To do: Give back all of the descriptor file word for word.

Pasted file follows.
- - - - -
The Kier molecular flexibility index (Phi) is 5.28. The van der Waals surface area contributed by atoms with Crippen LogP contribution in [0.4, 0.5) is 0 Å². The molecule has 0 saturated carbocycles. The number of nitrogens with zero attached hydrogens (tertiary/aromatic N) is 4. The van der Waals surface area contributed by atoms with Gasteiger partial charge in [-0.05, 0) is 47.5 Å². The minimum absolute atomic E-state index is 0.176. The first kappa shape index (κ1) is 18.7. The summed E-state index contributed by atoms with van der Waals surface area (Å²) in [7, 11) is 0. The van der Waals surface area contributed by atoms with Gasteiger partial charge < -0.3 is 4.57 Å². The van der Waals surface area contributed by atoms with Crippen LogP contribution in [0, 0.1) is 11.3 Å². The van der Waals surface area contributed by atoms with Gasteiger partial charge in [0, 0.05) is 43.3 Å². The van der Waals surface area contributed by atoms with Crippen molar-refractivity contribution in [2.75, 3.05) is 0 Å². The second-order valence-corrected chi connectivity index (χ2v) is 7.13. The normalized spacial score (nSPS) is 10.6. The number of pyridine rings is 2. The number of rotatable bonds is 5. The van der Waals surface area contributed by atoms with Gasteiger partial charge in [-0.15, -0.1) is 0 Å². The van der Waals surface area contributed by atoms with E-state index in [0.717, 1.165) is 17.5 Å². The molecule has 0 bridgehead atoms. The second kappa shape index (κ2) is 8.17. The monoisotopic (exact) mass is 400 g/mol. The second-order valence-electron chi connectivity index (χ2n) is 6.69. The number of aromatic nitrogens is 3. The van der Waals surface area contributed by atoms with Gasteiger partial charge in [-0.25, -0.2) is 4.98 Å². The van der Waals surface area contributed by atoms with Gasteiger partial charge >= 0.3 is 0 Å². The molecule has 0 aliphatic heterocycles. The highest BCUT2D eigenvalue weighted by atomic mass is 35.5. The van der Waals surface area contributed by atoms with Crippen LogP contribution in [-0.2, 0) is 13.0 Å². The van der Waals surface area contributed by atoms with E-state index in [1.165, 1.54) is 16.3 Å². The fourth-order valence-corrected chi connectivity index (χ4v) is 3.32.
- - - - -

The Kier molecular flexibility index (Phi) is 5.28. The van der Waals surface area contributed by atoms with Crippen LogP contribution in [0.4, 0.5) is 0 Å². The molecule has 0 saturated carbocycles. The number of nitrogens with zero attached hydrogens (tertiary/aromatic N) is 4. The van der Waals surface area contributed by atoms with Gasteiger partial charge in [-0.05, 0) is 47.5 Å². The minimum absolute atomic E-state index is 0.176. The first kappa shape index (κ1) is 18.7. The summed E-state index contributed by atoms with van der Waals surface area (Å²) in [7, 11) is 0. The van der Waals surface area contributed by atoms with Gasteiger partial charge < -0.3 is 4.57 Å². The van der Waals surface area contributed by atoms with Crippen LogP contribution in [0, 0.1) is 11.3 Å². The van der Waals surface area contributed by atoms with Gasteiger partial charge in [0, 0.05) is 43.3 Å². The van der Waals surface area contributed by atoms with Crippen molar-refractivity contribution in [2.75, 3.05) is 0 Å². The second-order valence-corrected chi connectivity index (χ2v) is 7.13. The normalized spacial score (nSPS) is 10.6. The number of pyridine rings is 2. The number of rotatable bonds is 5. The van der Waals surface area contributed by atoms with Gasteiger partial charge in [-0.15, -0.1) is 0 Å². The van der Waals surface area contributed by atoms with E-state index in [0.717, 1.165) is 17.5 Å². The molecule has 0 bridgehead atoms. The second kappa shape index (κ2) is 8.17. The monoisotopic (exact) mass is 400 g/mol. The second-order valence-electron chi connectivity index (χ2n) is 6.69. The number of aromatic nitrogens is 3. The van der Waals surface area contributed by atoms with Gasteiger partial charge in [-0.25, -0.2) is 4.98 Å². The van der Waals surface area contributed by atoms with Gasteiger partial charge >= 0.3 is 0 Å². The molecule has 0 aliphatic heterocycles. The highest BCUT2D eigenvalue weighted by atomic mass is 35.5. The van der Waals surface area contributed by atoms with Crippen LogP contribution in [-0.2, 0) is 13.0 Å². The van der Waals surface area contributed by atoms with E-state index in [1.165, 1.54) is 16.3 Å². The fourth-order valence-corrected chi connectivity index (χ4v) is 3.32.